4. Gipuzkoan dialect – Gipuzkoan is a dialect of the Basque language spoken mainly in the province of Gipuzkoa in Basque Country but also in a small part of Navarre. It is a dialect, spoken in the central and eastern part of Gipuzkoa. Gipuzkoan is not spoken all over Gipuzkoa, roughly comprising the area between the Deba River and the River Oiartzun, however, borders between Gipuzkoan and High Navarrese are gradually disappearing as standard Basque is beginning to blur the differences among traditional dialects, especially among younger Basques. Some features of Gipuzkoan as perceived by other dialect speakers may be summed up as follows, The grapheme j, verb to go pronounced jun, as opposed to general joan. Auxiliary verb forms det - dek - dezu, etc. as opposed to general Basque dut, verb infinitives with ending -tu, frequent in central dialects, as opposed to older -i endings. In nouns, root final -a is often interpreted as an article and dropped in indefinite phrases, sibilant allophone tx at the beginning of words, as opposed to general fricative z, e. g. txulo vs zulo, txuri vs zuri, etc. Within Gipuzkoan, there are four main sub-dialects, The Beterri variant, Gipuzkoan is one of the four dialects known as the literary dialects of Basque. It was used in Basque literature from the 17th century onwards but, as with Souletin and Biscayan and this was due to the fact that the centre of Basque literary production was in Labourd during the 16th, 17th and most of the 18th century. Gipuzkoan vocabulary was used as the source for in Standard Basque, a standardised dialect of the Basque language used in teaching. Basque dialects Batua Euskaltzaindia, the Royal Academy of the Basque Language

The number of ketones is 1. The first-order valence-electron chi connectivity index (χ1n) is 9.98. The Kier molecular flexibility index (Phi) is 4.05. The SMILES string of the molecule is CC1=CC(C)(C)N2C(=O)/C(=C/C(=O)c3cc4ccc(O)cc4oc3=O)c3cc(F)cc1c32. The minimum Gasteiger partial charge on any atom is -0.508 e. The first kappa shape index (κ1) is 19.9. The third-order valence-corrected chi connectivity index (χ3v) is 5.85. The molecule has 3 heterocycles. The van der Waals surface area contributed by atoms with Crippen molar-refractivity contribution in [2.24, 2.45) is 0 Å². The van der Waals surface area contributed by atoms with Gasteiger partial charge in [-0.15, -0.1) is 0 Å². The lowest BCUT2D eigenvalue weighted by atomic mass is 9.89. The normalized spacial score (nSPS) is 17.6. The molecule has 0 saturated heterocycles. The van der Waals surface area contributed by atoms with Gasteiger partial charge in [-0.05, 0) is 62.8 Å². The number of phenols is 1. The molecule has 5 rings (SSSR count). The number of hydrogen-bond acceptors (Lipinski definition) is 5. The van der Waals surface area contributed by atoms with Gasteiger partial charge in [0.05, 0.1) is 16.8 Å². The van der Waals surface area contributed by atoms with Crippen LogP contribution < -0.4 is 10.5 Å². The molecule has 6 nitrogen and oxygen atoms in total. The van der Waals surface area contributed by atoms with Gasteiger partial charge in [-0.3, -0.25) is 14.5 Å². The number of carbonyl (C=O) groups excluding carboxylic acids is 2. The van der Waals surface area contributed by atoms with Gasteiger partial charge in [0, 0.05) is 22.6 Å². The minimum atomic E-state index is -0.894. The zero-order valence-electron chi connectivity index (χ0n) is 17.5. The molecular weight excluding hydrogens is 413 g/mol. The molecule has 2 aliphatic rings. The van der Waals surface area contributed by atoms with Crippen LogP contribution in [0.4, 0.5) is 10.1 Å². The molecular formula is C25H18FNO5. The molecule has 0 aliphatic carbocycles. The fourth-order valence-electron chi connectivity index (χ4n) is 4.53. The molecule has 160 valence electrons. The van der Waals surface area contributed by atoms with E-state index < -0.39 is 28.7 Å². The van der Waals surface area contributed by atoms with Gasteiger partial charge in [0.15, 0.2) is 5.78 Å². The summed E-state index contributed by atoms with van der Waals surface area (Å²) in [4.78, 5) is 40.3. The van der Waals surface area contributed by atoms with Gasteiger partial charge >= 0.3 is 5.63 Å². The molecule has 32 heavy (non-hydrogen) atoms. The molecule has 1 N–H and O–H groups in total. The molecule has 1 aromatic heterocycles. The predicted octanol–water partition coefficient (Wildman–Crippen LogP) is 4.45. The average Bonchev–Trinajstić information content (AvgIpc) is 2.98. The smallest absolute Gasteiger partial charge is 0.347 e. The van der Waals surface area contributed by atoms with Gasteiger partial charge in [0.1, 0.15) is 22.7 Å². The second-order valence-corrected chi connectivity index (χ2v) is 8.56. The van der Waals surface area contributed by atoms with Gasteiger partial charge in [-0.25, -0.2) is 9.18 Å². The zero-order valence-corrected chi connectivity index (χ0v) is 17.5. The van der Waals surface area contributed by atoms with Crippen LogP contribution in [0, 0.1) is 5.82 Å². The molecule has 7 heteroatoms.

5. Navarro-Lapurdian dialect – Navarro-Labourdin or Navarro-Lapurdian is a Basque dialect spoken in the Lower Navarre and Labourd former provinces of the French Basque Country. It consists of two dialects in older classifications, Lower Navarrese and Labourdin and it differs somewhat from Upper Navarrese spoken in the Spanish Basque Country. Lower Navarrese or Low Navarrese is actually two subdialects, eastern and western, the western dialect continues into eastern Labourd, Labourdin is spoken in western Lapurdi. Classic Labourdin was a language of the 17th century, used by authors such as Axular. The type of stress in Hondarribian Basque is considered to be a remainder of the one that may have been used in Classic Lapurdian. Salazarese, spoken in Spain, was thought to be a subdialect of Navarro-Lapurdian